Appeals Court Dismisses Challenge to Maryland Law Protecting Minors from Conversion Therapy

In a victory for all families, the Fourth Circuit Court of Appeals dismissed a challenge to Maryland’s law protecting LGBTQ+ minors from conversion therapy.

“This is very welcome news,” said Shannon Minter, legal director for the National Center for Legal Rights. “The Court of Appeals made the right decision. Maryland’s LGBTQ youth and their parents can breathe a sigh of relief. Should practitioners of conversion therapy challenge the law again, we stand ready to defend the interests of youth in the state and urge the courts to uphold it, as they have done with similar laws across the country.”

On procedural grounds, the Court of Appeals denied an appeal by Christopher Doyle challenging Maryland’s law as violating the First Amendment, which he argued permits him to perform harmful and discredited treatment practices that attempt to change a young person’s sexual orientation or gender identity.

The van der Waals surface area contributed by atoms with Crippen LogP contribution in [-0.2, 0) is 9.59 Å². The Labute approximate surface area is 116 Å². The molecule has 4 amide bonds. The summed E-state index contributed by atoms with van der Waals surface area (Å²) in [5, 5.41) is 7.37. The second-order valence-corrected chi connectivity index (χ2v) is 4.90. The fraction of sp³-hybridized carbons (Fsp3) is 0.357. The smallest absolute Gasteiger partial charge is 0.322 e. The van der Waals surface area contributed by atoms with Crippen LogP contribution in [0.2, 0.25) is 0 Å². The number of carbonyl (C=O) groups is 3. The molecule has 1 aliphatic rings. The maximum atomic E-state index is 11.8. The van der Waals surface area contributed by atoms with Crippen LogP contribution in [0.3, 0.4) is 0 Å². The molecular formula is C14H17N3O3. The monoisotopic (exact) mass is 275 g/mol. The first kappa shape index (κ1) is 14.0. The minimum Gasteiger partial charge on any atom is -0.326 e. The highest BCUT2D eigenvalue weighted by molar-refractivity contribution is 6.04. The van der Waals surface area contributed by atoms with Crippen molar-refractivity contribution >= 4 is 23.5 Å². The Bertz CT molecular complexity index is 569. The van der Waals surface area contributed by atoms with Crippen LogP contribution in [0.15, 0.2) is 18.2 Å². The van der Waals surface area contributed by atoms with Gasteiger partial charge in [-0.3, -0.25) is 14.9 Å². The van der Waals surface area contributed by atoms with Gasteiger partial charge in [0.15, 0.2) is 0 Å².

The Court of Appeals held that Doyle’s case must be dismissed because he sued the wrong state officials. His complaint named only the Governor and Attorney General of Maryland, who are not responsible for enforcing the law.

Based on the court’s ruling, Maryland’s law remains in effect, protecting youth from harmful and unethical efforts to change sexual orientation and gender identity.

“Conversion therapy survivors and their families are perfect as they are, and they don’t need harmful so-called therapy to try to change who they are,” said Mathew Shurka, Born Perfect’s chief strategist and a survivor of sexual orientation change efforts. “Conversion therapists often compel families to falsely blame each other for loved ones’ sexual orientation or gender identity. For five years, therapists harmed my own family, alienating me from my mother and sister and confusing my relationship with my father. No professional should be allowed to abuse their license this way.”

NCLR, along with co-counsel from Lambda Legal, filed friend-of-the court briefs in the case on behalf of FreeState Justice, Maryland’s statewide LGBTQ rights organization.

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